To be an effective Forex trader, understanding the connection, or correlation, between financial markets, is essential.

A correlation measures the relationship between two variables.

• positive correlation implies two variables move similarly
• negative correlation implies two variables move in opposite directions

In addition to identifying high-probability trade setups in the Forex market, correlations can be used to manage risk exposure. For the purpose of this article, however, the focus will be on the former.

## Correlation Coefficient

The correlation coefficient estimates the correlation between two markets, ranging from +1 (+100) to -1 (-100).

• value of +1 represents a perfect positive correlation
• value of -1 represents a perfect negative correlation

value of 0 implies no correlation exists.

Figure A displays a basic correlation table for USD/CHF.

(Figure A)

Several methods exist to calculate correlation, though most prominent is Pearson’s correlation coefficient, a complex calculation computing the direction and strength of the linear relationship.

## Currency Market Correlations

Currency pairs EUR/USD and GBP/USD are an example of a close positive relationship. On a daily basis, approximately 70% (+0.70) of the time the two pairs move in similar fashion (figure 1.A – EUR/USD blue – GBP/USD black).

The two markets tend to move in the same direction largely due to dollar movement. Other factors include the euro and British pound serving as two of the world’s major reserve currencies.

(Figure 1.A)

Two well-known inversely correlated currency pairs, however, are EUR/USD and USD/CHF (see figure 1.B – EUR/USD blue USD/CHF black).

On a daily basis, the two exhibit a negative correlation approximately 90% of the time (-0.9), partly due to the dollar factor.

(Figure 1.B)

## EUR/USD – USD/CHF Trade Example

Acknowledging EUR/USD and USD/CHF often display a negative correlation, traders can use this to their advantage.

Figure 1.C shows daily price movement on EUR/USD tested demand, an area drawn from April 2017. Note the test was accompanied by a deep oversold RSI value. However, the demand and RSI signal may not have been sufficient to seduce buyers. Yet, recognising at the same time USD/CHF daily movement also tested resistance, along with the pair’s RSI indicator displaying hidden bearish divergence, may have been enough to tempt either a EUR/USD long off demand or a USD/CHF short from resistance.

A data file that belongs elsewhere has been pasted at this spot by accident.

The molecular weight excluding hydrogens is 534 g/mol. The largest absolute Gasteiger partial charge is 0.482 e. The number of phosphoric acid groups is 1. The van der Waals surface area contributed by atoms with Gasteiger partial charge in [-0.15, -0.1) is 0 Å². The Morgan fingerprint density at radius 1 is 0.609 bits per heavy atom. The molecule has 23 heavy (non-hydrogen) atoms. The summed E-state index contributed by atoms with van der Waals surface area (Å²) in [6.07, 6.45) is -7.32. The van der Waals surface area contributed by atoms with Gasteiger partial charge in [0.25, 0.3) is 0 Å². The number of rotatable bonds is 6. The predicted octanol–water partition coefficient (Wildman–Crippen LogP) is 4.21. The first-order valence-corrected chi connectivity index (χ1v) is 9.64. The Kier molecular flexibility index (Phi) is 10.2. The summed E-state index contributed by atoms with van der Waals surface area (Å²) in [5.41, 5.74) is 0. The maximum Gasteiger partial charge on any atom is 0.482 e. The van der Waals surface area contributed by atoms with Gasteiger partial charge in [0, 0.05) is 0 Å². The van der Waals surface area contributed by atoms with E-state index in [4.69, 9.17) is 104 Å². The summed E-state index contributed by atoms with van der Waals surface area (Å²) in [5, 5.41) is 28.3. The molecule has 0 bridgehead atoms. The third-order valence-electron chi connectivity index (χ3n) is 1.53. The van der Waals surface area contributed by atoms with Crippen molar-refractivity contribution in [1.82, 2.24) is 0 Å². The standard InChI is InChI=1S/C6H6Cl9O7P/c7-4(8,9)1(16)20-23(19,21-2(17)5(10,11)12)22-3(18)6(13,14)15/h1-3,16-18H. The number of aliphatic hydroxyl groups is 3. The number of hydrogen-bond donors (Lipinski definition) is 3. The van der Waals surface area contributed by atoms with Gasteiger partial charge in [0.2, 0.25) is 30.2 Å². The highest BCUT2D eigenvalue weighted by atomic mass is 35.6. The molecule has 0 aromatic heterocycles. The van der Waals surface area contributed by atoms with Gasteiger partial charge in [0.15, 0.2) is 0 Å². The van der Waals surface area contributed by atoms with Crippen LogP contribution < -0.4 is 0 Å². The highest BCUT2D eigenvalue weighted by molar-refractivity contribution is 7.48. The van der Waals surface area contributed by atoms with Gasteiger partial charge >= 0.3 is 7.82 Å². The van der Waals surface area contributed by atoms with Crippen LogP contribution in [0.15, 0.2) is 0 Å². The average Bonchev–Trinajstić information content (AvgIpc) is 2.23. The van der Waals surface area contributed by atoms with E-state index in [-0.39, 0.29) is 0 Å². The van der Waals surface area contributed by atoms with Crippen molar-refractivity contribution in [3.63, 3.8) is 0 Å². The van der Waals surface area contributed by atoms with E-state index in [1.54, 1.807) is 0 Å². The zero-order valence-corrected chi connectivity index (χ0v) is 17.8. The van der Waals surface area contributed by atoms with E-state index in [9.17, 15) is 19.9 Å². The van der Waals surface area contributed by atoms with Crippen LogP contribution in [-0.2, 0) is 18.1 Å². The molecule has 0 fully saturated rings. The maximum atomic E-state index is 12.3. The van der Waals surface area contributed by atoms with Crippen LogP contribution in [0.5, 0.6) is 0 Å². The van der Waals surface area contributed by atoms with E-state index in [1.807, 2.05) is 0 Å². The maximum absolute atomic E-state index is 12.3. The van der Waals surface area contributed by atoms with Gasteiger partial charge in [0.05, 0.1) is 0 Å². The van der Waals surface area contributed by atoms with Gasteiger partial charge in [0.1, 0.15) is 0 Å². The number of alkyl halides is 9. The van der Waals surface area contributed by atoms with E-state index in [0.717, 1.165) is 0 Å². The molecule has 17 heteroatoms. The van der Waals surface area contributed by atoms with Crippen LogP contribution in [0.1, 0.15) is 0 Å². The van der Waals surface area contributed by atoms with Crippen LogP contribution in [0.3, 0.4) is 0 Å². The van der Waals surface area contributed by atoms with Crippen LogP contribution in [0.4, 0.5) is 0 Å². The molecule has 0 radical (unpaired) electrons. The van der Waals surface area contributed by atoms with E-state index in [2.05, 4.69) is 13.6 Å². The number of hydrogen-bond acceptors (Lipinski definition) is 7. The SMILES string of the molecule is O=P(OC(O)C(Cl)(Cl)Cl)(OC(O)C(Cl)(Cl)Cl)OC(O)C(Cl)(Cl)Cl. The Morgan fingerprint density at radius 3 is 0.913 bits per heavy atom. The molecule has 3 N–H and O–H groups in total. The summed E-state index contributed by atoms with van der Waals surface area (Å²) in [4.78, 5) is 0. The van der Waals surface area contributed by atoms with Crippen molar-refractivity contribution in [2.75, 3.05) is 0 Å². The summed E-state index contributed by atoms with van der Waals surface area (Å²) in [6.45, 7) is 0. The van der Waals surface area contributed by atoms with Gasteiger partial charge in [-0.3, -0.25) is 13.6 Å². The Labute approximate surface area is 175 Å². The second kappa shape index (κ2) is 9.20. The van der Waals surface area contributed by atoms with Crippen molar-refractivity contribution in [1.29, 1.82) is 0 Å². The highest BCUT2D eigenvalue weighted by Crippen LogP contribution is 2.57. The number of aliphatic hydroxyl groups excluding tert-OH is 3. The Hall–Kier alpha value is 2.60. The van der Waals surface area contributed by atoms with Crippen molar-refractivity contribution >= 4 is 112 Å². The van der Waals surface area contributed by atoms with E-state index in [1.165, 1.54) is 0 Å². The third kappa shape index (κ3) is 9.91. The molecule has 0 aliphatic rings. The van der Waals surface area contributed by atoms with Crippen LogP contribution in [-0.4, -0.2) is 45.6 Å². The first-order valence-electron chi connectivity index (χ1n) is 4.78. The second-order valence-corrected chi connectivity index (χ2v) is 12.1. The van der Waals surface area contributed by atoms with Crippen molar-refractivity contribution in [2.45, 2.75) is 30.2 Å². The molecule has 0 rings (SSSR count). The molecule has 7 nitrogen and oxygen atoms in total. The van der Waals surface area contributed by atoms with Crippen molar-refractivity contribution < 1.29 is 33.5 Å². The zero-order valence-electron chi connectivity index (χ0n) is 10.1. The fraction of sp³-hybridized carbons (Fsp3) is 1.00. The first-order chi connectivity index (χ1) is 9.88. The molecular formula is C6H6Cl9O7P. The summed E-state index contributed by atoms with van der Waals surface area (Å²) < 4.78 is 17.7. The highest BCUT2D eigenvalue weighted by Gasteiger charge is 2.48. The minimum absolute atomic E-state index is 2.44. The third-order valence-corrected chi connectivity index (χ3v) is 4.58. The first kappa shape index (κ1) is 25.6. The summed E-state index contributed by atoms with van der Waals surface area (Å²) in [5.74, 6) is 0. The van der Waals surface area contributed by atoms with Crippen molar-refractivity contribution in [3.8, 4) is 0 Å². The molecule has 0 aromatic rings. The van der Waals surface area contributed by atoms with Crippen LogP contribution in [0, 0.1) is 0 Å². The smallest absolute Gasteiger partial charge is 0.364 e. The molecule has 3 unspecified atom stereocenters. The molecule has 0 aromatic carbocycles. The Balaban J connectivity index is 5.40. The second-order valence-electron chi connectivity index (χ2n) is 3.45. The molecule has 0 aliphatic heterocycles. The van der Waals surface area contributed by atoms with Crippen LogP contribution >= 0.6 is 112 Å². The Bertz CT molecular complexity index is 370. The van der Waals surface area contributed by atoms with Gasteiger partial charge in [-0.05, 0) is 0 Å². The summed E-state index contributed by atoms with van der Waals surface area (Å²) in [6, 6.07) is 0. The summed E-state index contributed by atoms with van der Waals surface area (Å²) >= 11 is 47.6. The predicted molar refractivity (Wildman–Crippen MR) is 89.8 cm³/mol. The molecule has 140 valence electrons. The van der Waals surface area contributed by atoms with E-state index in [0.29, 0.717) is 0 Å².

Either way a strong correlation signal was present, adding weight to both setups.

(Figure 1.C)

## The US Dollar Index

The US dollar index, or DXY, measures the US dollar’s value against a basket of six major foreign currencies. Europe’s shared currency (EUR) controls the largest weight in the index at approximately 58%, followed by the Japanese yen (JPY) at 14% and the British pound (GBP) at 12%.

Given the euro’s weight, a strong inverse correlation exists between the US dollar index and EUR/USD. The DXY exhibiting oversold conditions, an indication the US dollar may rally, therefore points to the possibility of a EUR/USD sell. Likewise, a DXY overbought signal indicates a EUR/USD buy.

The methods traders use to construct overbought and oversold signals are trader dependent. Some will favour price action, such as support and resistance levels; others may prefer momentum oscillators, such as the relative strength index (RSI).

Figure 1.D illustrates the negative correlation between the US dollar index (blue) and EUR/USD (orange).

(Figure 1.D)

The positive correlation between the Canadian dollar and crude oil (commodity trading) is a popular watch for many USD/CAD traders. Canada is among the top oil producers in the world, producing 5.5 million barrels of oil each day. Due to the demand for oil out of Canada, the Canadian dollar is also sought after. An advance in oil, therefore, tends to boost the Canadian dollar, while a dip in oil prices often weighs on the currency.

Another handy correlation to be aware of is the relationship between risk currencies and global equities. See figure 1.E for a visual daily correlation between the S&P 500 (a market-cap-weighted index holding 500 of the largest companies in the US), the AUD/USD, and NZD/USD. Upbeat risk sentiment often pulls the Australian dollar and New Zealand dollar higher. A drop in sentiment, on the other hand, can weigh on the aforesaid currencies.

(Figure 1.E)

One final point to consider is correlations can, and do, change.

Market sentiment and worldwide economic forces change often. For that reason, traders are urged to monitor correlations closely; it could mean the difference between a winning and losing portfolio.

To make life easier, traders may want to consider our MT4 Trader Toolbox, offering a number of advanced trade assistance apps, including a correlation matrix. The Correlation Matrix shows the correlation between symbols over a configurable timeframe and the number of bars, for example, the last 100 H1 bars.

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